In the fight to obtain equal rights for LGBT people, it often feels like we are taking two steps forward and one step back. For every state that legalizes gay marriage or civil unions, there's one that votes to define marriage as between a man and woman. For every It Gets Better Project, there's some douchey school board member wishing on his Facebook page that more gay kids would commit suicide.
The pattern repeated itself this week in Kentucky, when a bill to ban the bullying of gay students was first overwhelmingly approved in committee and then stalled in the State House of Representatives. House Bill 370 has been stymied by lawmakers who want to add amendments that protect the free speech of students who believe homosexuality is a sin.
Republican Rep. Mike Harmon's amendment states that a school's code of conduct “shall not prohibit any student from expressing their personal religious beliefs as long as that expression does not include physically harming a student or damaging a student’s property.” So, apparently, verbal bullying of LBGT students is fine. Harmon says he is afraid that children who oppose homosexuality because of their faith will become target of bullying if their right to pass judgment on others is not protected.
I suppose it will be okay for those same kids to tell their female teachers that they will not recognize their authority because 1 Timothy says women are not permitted to teach? And I suppose those kids can walk into the cafeteria and call the staff heathens and servants of the devil for serving shellfish, which are an abomination unto God? Or maybe Harmon would like them to inform their classmates of other religions that they are going to rot in hell for all eternity?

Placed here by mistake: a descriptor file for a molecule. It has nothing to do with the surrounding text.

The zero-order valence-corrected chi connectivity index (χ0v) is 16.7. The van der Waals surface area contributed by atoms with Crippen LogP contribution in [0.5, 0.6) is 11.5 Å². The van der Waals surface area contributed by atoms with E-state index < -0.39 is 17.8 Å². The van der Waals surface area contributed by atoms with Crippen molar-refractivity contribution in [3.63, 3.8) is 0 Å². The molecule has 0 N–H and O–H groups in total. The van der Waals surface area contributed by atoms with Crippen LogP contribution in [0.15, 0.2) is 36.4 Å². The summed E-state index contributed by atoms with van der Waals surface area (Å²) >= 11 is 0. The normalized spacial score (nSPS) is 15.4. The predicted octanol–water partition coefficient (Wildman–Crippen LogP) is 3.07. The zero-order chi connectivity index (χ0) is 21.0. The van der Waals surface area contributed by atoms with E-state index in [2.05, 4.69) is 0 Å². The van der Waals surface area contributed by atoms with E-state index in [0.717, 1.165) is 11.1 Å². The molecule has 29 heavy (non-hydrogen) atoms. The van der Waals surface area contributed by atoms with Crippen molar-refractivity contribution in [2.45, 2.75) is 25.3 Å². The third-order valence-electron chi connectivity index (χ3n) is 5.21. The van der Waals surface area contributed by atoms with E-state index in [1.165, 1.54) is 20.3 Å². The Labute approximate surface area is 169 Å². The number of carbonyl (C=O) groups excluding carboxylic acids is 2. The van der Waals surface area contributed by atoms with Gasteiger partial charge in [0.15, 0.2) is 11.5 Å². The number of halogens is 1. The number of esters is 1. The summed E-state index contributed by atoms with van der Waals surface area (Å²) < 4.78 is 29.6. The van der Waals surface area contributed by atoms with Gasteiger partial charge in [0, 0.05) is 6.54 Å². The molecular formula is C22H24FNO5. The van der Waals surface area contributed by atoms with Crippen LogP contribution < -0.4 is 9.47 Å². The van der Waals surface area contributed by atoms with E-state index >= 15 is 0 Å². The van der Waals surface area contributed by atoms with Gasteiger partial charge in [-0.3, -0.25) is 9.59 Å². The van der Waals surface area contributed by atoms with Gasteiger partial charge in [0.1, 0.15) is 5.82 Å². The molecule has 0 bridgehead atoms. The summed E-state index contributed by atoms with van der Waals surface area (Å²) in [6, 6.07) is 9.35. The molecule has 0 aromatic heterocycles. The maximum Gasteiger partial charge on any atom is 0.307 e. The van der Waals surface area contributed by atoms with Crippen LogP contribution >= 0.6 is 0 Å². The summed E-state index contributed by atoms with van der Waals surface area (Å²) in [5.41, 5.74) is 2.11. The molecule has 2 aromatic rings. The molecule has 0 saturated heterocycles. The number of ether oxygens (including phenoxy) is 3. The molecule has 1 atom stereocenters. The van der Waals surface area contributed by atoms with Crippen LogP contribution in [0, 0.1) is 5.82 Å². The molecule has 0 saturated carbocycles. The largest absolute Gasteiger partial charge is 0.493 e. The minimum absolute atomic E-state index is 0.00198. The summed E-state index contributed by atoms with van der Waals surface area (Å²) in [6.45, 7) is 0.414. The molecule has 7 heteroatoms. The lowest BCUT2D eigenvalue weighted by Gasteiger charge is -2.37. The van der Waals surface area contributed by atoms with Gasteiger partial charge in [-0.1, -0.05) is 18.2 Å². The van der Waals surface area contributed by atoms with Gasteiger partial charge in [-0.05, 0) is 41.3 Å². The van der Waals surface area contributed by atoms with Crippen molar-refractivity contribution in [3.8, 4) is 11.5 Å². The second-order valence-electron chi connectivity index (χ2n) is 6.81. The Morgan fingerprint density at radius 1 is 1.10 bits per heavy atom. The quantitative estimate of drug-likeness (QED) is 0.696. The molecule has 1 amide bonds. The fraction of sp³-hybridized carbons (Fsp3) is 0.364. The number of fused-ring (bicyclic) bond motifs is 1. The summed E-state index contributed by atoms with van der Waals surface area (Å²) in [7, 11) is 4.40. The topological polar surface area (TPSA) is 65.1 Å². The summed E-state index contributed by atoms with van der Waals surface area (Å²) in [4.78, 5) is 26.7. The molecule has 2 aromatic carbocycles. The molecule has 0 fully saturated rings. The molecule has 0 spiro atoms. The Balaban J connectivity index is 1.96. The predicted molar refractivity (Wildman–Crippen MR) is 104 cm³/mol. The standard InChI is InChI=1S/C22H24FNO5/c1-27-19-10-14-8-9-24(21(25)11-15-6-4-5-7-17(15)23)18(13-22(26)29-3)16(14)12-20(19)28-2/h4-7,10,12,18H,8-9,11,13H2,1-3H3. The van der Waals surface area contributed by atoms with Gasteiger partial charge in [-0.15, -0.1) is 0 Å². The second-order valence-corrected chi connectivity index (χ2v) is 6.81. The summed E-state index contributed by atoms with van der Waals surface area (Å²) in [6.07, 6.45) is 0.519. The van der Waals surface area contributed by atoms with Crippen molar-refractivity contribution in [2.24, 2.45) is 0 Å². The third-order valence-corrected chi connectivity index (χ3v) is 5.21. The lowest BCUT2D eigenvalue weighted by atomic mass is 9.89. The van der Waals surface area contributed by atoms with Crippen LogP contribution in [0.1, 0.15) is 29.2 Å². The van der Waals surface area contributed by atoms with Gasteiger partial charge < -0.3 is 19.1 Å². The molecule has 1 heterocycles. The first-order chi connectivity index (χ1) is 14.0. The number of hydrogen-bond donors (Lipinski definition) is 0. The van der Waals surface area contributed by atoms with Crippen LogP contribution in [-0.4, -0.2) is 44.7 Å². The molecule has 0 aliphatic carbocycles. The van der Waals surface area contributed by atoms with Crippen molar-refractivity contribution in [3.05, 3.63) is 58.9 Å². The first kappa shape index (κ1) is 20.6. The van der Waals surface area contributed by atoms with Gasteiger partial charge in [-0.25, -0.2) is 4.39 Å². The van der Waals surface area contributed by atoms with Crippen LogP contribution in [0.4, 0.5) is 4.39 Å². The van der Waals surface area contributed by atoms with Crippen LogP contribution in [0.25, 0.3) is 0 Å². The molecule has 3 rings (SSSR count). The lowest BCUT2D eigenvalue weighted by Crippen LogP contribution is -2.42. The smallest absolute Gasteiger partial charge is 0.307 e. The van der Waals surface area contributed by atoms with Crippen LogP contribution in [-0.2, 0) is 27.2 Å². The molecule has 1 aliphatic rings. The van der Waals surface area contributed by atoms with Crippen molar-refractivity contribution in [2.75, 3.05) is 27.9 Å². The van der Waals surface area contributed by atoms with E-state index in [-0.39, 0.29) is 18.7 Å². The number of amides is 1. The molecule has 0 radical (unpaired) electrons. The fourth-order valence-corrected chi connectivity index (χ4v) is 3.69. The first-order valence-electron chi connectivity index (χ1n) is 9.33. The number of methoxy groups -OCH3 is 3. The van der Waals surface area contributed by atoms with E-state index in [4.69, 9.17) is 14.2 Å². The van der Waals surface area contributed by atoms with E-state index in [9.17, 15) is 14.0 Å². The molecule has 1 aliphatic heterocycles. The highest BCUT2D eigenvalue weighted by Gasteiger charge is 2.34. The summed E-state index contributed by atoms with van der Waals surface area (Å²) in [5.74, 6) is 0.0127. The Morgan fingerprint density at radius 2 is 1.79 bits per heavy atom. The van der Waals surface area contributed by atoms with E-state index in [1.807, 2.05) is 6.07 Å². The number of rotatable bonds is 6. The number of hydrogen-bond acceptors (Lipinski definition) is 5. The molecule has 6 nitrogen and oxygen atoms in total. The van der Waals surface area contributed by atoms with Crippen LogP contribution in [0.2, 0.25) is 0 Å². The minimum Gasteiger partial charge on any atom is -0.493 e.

We all know these things won’t happen, not because there aren't people silly enough to believe such things, but because society won’t permit it. It’s no longer acceptable to attack people for things like their sex or religion, no matter what you may privately think. Unfortunately, society as a whole hasn't yet extended that same acceptance and protection to sexual orientation and gender identity, which is why we need laws like this bill to ensure, if not fair treatment, then at least protection from harm.
If religious kids want to oppose homosexuality, they should try to refrain from rubbing their naughty bits up against similar naughty bits. It's not any of their business what their peers do with theirs. Their religious beliefs do not give them the right to emotionally abuse people struggling with their sexual identities. Nor do they give them any moral authority with which to belittle and torment their peers. The language of Harmon's amendment, though couched in terms of free speech, would seem to suggest otherwise, putting an already at-risk population up for more abuse, all the more stinging since it would come with consent and blessing of authority.